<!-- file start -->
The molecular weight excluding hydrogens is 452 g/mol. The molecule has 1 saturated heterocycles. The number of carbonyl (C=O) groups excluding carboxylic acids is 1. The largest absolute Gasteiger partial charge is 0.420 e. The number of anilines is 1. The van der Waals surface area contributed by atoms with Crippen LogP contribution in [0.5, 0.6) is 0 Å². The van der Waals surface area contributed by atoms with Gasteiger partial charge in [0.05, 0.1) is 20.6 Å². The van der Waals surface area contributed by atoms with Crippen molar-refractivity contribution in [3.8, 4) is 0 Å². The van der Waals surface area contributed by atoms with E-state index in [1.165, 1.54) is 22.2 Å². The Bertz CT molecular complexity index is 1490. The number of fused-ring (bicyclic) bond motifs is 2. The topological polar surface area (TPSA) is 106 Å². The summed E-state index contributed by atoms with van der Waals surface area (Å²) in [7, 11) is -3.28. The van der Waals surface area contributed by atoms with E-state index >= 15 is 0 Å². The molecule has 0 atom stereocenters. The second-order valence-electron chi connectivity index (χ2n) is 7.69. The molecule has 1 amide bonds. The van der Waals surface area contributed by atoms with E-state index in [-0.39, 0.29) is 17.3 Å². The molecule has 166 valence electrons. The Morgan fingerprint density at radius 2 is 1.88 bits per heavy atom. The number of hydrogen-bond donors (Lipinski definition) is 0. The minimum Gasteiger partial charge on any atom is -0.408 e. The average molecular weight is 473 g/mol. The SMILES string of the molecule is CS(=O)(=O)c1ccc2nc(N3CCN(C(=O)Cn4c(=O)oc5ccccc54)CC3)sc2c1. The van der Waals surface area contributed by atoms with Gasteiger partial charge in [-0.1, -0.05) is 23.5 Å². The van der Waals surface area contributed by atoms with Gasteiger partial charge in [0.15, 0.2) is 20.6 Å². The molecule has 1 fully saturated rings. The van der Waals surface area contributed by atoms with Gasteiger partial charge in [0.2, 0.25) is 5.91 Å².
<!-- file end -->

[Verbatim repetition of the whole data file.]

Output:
The molecular weight excluding hydrogens is 452 g/mol. The molecule has 1 saturated heterocycles. The number of carbonyl (C=O) groups excluding carboxylic acids is 1. The largest absolute Gasteiger partial charge is 0.420 e. The number of anilines is 1. The van der Waals surface area contributed by atoms with Crippen LogP contribution in [0.5, 0.6) is 0 Å². The van der Waals surface area contributed by atoms with Gasteiger partial charge in [0.05, 0.1) is 20.6 Å². The van der Waals surface area contributed by atoms with Crippen molar-refractivity contribution in [3.8, 4) is 0 Å². The van der Waals surface area contributed by atoms with E-state index in [1.165, 1.54) is 22.2 Å². The Bertz CT molecular complexity index is 1490. The number of fused-ring (bicyclic) bond motifs is 2. The topological polar surface area (TPSA) is 106 Å². The summed E-state index contributed by atoms with van der Waals surface area (Å²) in [7, 11) is -3.28. The van der Waals surface area contributed by atoms with E-state index >= 15 is 0 Å². The molecule has 0 atom stereocenters. The second-order valence-electron chi connectivity index (χ2n) is 7.69. The molecule has 1 amide bonds. The van der Waals surface area contributed by atoms with E-state index in [-0.39, 0.29) is 17.3 Å². The molecule has 166 valence electrons. The Morgan fingerprint density at radius 2 is 1.88 bits per heavy atom. The number of hydrogen-bond donors (Lipinski definition) is 0. The minimum Gasteiger partial charge on any atom is -0.408 e. The average molecular weight is 473 g/mol. The SMILES string of the molecule is CS(=O)(=O)c1ccc2nc(N3CCN(C(=O)Cn4c(=O)oc5ccccc54)CC3)sc2c1. The van der Waals surface area contributed by atoms with Gasteiger partial charge in [-0.1, -0.05) is 23.5 Å². The van der Waals surface area contributed by atoms with Gasteiger partial charge in [0.15, 0.2) is 20.6 Å². The molecule has 1 fully saturated rings. The van der Waals surface area contributed by atoms with Gasteiger partial charge in [0.2, 0.25) is 5.91 Å².